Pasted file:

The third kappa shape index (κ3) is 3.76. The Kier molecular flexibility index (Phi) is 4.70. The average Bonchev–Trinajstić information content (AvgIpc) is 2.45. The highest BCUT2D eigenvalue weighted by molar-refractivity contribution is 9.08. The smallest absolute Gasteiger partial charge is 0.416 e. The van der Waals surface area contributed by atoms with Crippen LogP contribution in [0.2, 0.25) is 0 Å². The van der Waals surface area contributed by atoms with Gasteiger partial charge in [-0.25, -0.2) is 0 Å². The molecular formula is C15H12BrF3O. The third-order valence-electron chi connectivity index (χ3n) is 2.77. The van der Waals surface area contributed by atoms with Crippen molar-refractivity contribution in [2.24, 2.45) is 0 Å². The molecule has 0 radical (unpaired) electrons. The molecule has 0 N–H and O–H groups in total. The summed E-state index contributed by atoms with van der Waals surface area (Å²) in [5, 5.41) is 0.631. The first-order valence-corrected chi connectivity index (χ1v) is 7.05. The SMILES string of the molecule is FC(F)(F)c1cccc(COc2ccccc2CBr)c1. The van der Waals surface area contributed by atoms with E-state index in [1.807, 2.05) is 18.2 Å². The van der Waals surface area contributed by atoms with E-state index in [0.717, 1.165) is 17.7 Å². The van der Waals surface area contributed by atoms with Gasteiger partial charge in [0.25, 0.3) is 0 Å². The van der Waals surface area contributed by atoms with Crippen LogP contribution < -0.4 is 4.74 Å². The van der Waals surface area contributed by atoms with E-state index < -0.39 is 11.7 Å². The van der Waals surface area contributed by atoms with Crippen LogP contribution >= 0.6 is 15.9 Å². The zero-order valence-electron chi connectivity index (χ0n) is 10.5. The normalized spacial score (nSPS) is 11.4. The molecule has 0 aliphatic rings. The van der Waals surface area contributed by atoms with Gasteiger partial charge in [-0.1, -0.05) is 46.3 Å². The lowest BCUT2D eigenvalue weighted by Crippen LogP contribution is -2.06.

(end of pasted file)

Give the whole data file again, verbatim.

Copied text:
The third kappa shape index (κ3) is 3.76. The Kier molecular flexibility index (Phi) is 4.70. The average Bonchev–Trinajstić information content (AvgIpc) is 2.45. The highest BCUT2D eigenvalue weighted by molar-refractivity contribution is 9.08. The smallest absolute Gasteiger partial charge is 0.416 e. The van der Waals surface area contributed by atoms with Crippen LogP contribution in [0.2, 0.25) is 0 Å². The van der Waals surface area contributed by atoms with Gasteiger partial charge in [-0.25, -0.2) is 0 Å². The molecular formula is C15H12BrF3O. The third-order valence-electron chi connectivity index (χ3n) is 2.77. The van der Waals surface area contributed by atoms with Crippen molar-refractivity contribution in [2.24, 2.45) is 0 Å². The molecule has 0 radical (unpaired) electrons. The molecule has 0 N–H and O–H groups in total. The summed E-state index contributed by atoms with van der Waals surface area (Å²) in [5, 5.41) is 0.631. The first-order valence-corrected chi connectivity index (χ1v) is 7.05. The SMILES string of the molecule is FC(F)(F)c1cccc(COc2ccccc2CBr)c1. The van der Waals surface area contributed by atoms with E-state index in [1.807, 2.05) is 18.2 Å². The van der Waals surface area contributed by atoms with E-state index in [0.717, 1.165) is 17.7 Å². The van der Waals surface area contributed by atoms with Gasteiger partial charge in [0.25, 0.3) is 0 Å². The van der Waals surface area contributed by atoms with Crippen LogP contribution < -0.4 is 4.74 Å². The van der Waals surface area contributed by atoms with E-state index < -0.39 is 11.7 Å². The van der Waals surface area contributed by atoms with Crippen LogP contribution >= 0.6 is 15.9 Å². The zero-order valence-electron chi connectivity index (χ0n) is 10.5. The normalized spacial score (nSPS) is 11.4. The molecule has 0 aliphatic rings. The van der Waals surface area contributed by atoms with Gasteiger partial charge in [-0.1, -0.05) is 46.3 Å². The lowest BCUT2D eigenvalue weighted by Crippen LogP contribution is -2.06.